Solar energy, the biggest energy resource of our planet, has a huge potential concerning the production of fuels such as hydrogen. The direct conversion from solar energy to fuels – also without going via electricity – is a current research theme of the DLR Institute of Solar Research.
Successful processes for the production of large amounts of solar fuels would be a solution for covering the increasing energy demand of the next generations without releasing environmentally harmful CO2 in the atmosphere.
At the Institute of Solar Research, research is being done within this field by scientist at the department of Solar Chemical Engineering.
Two types of solar radiation are used for the production of hydrogen or synthesis gas. One of them is the highly concentrated radiation for separating water and carbon dioxide into water, carbon monoxide and oxygen. This may be done within the temperature range of 800 to 1500°C in so called thermochemical processes.
The second type uses single photons in the solar irradiation. The light energy stimulates the photo(electro)chemical reactions that separate water and carbon dioxide. In order to increase the reaction speed as well as the reaction conditions, additional electrical energy may be added. These reactions take place below 100°C.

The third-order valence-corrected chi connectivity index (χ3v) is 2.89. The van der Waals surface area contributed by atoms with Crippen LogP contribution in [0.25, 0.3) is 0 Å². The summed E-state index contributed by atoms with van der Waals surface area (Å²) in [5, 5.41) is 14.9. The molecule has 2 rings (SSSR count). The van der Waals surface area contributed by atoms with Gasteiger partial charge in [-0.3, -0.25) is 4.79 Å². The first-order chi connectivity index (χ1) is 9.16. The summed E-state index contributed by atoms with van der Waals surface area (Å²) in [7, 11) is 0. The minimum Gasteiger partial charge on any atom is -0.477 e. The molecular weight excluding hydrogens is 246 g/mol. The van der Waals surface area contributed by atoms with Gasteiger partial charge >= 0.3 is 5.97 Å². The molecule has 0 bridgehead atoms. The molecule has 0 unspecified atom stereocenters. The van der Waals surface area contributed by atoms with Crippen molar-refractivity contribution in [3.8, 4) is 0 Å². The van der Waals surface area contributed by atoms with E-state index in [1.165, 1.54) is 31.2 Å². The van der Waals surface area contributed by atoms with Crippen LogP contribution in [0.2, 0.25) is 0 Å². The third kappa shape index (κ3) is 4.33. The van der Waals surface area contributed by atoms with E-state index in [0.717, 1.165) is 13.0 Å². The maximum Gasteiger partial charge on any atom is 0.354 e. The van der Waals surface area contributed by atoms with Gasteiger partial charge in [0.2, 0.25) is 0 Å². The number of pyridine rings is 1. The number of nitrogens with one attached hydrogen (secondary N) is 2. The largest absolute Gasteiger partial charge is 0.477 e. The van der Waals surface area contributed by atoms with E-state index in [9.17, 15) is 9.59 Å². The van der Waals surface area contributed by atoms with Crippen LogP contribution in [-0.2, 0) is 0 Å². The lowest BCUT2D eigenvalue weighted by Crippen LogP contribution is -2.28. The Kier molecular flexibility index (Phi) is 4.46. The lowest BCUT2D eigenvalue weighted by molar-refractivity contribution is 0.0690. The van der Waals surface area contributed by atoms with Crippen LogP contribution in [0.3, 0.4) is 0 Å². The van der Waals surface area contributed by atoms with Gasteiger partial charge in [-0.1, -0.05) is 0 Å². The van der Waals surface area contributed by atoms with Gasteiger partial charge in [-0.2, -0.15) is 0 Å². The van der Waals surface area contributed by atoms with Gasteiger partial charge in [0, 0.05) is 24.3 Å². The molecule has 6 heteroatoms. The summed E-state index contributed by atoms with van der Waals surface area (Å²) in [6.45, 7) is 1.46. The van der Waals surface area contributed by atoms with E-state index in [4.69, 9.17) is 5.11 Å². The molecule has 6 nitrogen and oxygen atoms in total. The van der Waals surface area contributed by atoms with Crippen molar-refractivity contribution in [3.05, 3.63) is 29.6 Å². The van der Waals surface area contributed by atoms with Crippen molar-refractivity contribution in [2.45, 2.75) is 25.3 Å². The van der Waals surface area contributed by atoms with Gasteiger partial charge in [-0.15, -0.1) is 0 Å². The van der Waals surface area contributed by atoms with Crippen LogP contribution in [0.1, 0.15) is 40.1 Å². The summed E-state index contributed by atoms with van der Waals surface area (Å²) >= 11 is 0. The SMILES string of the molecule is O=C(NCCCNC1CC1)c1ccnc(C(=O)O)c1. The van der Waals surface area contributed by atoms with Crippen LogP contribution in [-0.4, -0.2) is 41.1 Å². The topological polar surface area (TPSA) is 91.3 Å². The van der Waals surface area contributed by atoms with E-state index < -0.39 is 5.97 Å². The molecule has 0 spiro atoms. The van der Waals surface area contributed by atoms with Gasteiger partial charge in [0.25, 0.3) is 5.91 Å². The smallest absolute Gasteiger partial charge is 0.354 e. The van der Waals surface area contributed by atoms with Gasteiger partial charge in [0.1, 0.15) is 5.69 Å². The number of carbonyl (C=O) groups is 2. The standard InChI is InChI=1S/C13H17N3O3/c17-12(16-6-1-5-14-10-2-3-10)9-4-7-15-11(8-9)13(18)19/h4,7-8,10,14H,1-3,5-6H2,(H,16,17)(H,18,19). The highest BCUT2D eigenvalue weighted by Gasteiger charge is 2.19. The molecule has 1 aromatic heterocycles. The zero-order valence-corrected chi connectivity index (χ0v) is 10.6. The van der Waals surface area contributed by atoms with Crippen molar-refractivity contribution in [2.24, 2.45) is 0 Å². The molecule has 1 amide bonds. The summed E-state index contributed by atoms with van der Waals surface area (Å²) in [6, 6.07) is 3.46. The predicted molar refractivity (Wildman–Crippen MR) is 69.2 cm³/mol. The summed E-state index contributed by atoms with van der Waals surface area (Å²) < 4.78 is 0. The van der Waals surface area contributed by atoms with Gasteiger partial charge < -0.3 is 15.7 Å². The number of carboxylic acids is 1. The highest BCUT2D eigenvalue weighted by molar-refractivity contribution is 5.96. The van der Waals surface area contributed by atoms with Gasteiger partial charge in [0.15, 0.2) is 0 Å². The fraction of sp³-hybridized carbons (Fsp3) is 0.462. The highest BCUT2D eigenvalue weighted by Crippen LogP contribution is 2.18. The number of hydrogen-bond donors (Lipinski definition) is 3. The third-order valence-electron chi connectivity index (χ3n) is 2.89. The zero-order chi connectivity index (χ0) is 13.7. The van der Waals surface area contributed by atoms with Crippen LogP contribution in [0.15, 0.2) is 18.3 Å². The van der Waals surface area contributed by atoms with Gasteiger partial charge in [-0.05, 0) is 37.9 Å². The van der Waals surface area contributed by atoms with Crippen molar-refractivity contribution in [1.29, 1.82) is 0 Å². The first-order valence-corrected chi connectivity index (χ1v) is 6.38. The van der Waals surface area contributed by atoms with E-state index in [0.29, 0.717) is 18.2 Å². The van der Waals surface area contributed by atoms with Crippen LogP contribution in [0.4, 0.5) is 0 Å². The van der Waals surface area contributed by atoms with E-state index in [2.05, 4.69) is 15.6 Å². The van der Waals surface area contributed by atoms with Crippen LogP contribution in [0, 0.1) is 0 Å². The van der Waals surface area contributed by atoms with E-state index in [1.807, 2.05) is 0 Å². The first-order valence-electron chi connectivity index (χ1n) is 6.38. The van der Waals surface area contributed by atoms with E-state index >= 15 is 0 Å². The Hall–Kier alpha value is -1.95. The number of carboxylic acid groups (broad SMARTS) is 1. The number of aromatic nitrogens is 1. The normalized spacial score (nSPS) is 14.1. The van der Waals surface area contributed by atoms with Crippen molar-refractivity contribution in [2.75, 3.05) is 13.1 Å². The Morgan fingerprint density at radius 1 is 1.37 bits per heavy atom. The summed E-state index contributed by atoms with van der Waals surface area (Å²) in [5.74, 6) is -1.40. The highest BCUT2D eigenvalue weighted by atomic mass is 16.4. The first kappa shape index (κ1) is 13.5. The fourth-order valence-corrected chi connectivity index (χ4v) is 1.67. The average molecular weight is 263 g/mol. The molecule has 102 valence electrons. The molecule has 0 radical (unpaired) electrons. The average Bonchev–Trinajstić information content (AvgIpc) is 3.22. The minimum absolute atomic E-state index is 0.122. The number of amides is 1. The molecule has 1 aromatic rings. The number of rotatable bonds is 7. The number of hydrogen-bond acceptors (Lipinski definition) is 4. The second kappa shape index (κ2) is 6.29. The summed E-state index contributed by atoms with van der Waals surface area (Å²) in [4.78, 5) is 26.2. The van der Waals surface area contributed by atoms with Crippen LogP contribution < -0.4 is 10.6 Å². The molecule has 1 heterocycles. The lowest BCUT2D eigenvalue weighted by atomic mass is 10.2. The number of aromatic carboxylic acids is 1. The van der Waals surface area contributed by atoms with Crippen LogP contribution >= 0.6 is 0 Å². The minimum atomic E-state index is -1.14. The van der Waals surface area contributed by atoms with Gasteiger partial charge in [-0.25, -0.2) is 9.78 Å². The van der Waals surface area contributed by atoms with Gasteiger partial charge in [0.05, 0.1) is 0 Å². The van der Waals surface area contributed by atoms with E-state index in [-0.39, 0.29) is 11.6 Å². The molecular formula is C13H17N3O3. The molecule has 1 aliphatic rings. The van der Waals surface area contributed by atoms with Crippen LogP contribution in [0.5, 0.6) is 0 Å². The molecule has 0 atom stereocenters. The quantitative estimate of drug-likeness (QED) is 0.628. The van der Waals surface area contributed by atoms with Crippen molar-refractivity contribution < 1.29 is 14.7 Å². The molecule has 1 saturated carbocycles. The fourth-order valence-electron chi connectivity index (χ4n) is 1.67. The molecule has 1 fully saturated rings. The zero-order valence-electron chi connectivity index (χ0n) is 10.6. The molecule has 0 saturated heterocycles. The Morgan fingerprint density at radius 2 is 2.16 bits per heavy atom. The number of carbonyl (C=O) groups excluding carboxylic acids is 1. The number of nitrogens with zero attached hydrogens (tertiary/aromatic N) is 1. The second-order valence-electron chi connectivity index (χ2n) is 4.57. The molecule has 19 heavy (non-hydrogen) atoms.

Hydrogen may be converted to electricity for stationary and mobile use in fuel cells. In addition, hydrogen is an important resource in the chemical industry. Together with carbon monoxide, the synthesis gas may be converted into liquid fuels in for example a Fisher-Tropsch process. This is a way to produce for instance CO2-neutral kerosene for a sustainable aviation.
Renewably produced hydrogen may also, for example in a Haber-Borsch process, be converted to fertilizers with nitrogen from the air in order to replace conventional fertilizers produced with natural gas.
Researchers at DLR and at other international research centers are working on the basics of the technologies described above. Yet a few more years of intense research is needed before releasing them on the market. In order to speed up the implementation of solar fuels, transitional technologies that combine new technologies with established ones are important.
One example may be the reformation of natural gas together with the generation of heat from solar thermal power plants such as solar power towers. In addition, the consumption of fossil energy sources may decrease in the reformation to fuels. The integration of solar energy in the value chain for fuels may also lower the risks when the thermochemical and photochemical separation processes for water and carbon dioxide described above are to be implemented on the market.
The gained experiences and profits can then be invested in the more innovative processes. That is one way for further development of the process for solar reformation of natural gas with an as fast implementation on the market as possible.
Our vision is to integrate solar thermal power plants in large chemical plants, so called chemistry parks, as suggested in the photomontage above.